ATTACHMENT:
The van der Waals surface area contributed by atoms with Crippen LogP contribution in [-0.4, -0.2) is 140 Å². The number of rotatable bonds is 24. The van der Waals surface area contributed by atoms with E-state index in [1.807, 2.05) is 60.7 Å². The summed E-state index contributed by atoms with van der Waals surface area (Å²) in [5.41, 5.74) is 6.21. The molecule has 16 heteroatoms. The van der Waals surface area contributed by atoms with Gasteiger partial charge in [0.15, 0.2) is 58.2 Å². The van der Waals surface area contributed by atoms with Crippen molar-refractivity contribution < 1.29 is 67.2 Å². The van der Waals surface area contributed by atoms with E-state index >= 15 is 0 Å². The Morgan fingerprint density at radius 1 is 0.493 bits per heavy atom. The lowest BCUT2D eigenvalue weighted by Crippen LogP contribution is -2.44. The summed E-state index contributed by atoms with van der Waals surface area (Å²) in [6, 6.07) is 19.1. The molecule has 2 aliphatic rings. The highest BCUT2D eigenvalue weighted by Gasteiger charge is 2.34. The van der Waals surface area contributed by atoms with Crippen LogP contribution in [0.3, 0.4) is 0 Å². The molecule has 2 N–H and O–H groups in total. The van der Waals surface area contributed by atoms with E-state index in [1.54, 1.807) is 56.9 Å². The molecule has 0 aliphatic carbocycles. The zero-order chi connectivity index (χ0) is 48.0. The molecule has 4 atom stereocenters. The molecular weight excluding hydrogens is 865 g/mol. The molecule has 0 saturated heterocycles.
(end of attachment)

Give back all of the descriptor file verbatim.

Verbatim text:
The van der Waals surface area contributed by atoms with Crippen LogP contribution in [-0.4, -0.2) is 140 Å². The number of rotatable bonds is 24. The van der Waals surface area contributed by atoms with E-state index in [1.807, 2.05) is 60.7 Å². The summed E-state index contributed by atoms with van der Waals surface area (Å²) in [5.41, 5.74) is 6.21. The molecule has 16 heteroatoms. The van der Waals surface area contributed by atoms with Gasteiger partial charge in [0.15, 0.2) is 58.2 Å². The van der Waals surface area contributed by atoms with Crippen molar-refractivity contribution < 1.29 is 67.2 Å². The van der Waals surface area contributed by atoms with E-state index >= 15 is 0 Å². The Morgan fingerprint density at radius 1 is 0.493 bits per heavy atom. The lowest BCUT2D eigenvalue weighted by Crippen LogP contribution is -2.44. The summed E-state index contributed by atoms with van der Waals surface area (Å²) in [6, 6.07) is 19.1. The molecule has 2 aliphatic rings. The highest BCUT2D eigenvalue weighted by Gasteiger charge is 2.34. The van der Waals surface area contributed by atoms with Crippen LogP contribution in [0.3, 0.4) is 0 Å². The molecule has 2 N–H and O–H groups in total. The van der Waals surface area contributed by atoms with E-state index in [1.54, 1.807) is 56.9 Å². The molecule has 0 aliphatic carbocycles. The zero-order chi connectivity index (χ0) is 48.0. The molecule has 4 atom stereocenters. The molecular weight excluding hydrogens is 865 g/mol. The molecule has 0 saturated heterocycles.